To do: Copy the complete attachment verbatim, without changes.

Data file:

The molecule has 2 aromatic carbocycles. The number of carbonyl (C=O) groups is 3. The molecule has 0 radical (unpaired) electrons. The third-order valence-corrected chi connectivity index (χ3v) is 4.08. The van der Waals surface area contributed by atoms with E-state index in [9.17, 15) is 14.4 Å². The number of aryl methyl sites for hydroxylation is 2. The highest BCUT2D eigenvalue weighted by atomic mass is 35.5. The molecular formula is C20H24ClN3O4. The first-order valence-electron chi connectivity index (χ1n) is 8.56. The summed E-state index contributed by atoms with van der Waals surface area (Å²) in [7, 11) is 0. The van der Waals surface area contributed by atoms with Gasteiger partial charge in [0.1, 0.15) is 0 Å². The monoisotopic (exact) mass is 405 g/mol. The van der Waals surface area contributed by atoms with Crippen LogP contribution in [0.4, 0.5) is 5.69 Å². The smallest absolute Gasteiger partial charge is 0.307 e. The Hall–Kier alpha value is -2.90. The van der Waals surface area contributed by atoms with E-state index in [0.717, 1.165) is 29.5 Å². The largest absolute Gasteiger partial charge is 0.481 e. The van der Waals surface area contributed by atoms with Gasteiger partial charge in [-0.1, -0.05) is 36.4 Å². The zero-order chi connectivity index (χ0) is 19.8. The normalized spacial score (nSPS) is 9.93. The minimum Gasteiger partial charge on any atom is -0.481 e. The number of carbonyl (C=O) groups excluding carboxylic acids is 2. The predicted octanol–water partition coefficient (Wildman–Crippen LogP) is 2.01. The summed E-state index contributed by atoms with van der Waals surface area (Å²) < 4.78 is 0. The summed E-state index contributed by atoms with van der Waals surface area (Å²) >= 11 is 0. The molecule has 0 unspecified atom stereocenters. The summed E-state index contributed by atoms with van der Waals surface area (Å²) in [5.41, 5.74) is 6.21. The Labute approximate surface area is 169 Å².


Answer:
The molecule has 2 aromatic carbocycles. The number of carbonyl (C=O) groups is 3. The molecule has 0 radical (unpaired) electrons. The third-order valence-corrected chi connectivity index (χ3v) is 4.08. The van der Waals surface area contributed by atoms with E-state index in [9.17, 15) is 14.4 Å². The number of aryl methyl sites for hydroxylation is 2. The highest BCUT2D eigenvalue weighted by atomic mass is 35.5. The molecular formula is C20H24ClN3O4. The first-order valence-electron chi connectivity index (χ1n) is 8.56. The summed E-state index contributed by atoms with van der Waals surface area (Å²) in [7, 11) is 0. The van der Waals surface area contributed by atoms with Gasteiger partial charge in [0.1, 0.15) is 0 Å². The monoisotopic (exact) mass is 405 g/mol. The van der Waals surface area contributed by atoms with Crippen LogP contribution in [0.4, 0.5) is 5.69 Å². The smallest absolute Gasteiger partial charge is 0.307 e. The Hall–Kier alpha value is -2.90. The van der Waals surface area contributed by atoms with E-state index in [0.717, 1.165) is 29.5 Å². The largest absolute Gasteiger partial charge is 0.481 e. The van der Waals surface area contributed by atoms with Gasteiger partial charge in [-0.1, -0.05) is 36.4 Å². The zero-order chi connectivity index (χ0) is 19.8. The normalized spacial score (nSPS) is 9.93. The minimum Gasteiger partial charge on any atom is -0.481 e. The number of carbonyl (C=O) groups excluding carboxylic acids is 2. The predicted octanol–water partition coefficient (Wildman–Crippen LogP) is 2.01. The summed E-state index contributed by atoms with van der Waals surface area (Å²) < 4.78 is 0. The summed E-state index contributed by atoms with van der Waals surface area (Å²) >= 11 is 0. The molecule has 0 unspecified atom stereocenters. The summed E-state index contributed by atoms with van der Waals surface area (Å²) in [5.41, 5.74) is 6.21. The Labute approximate surface area is 169 Å².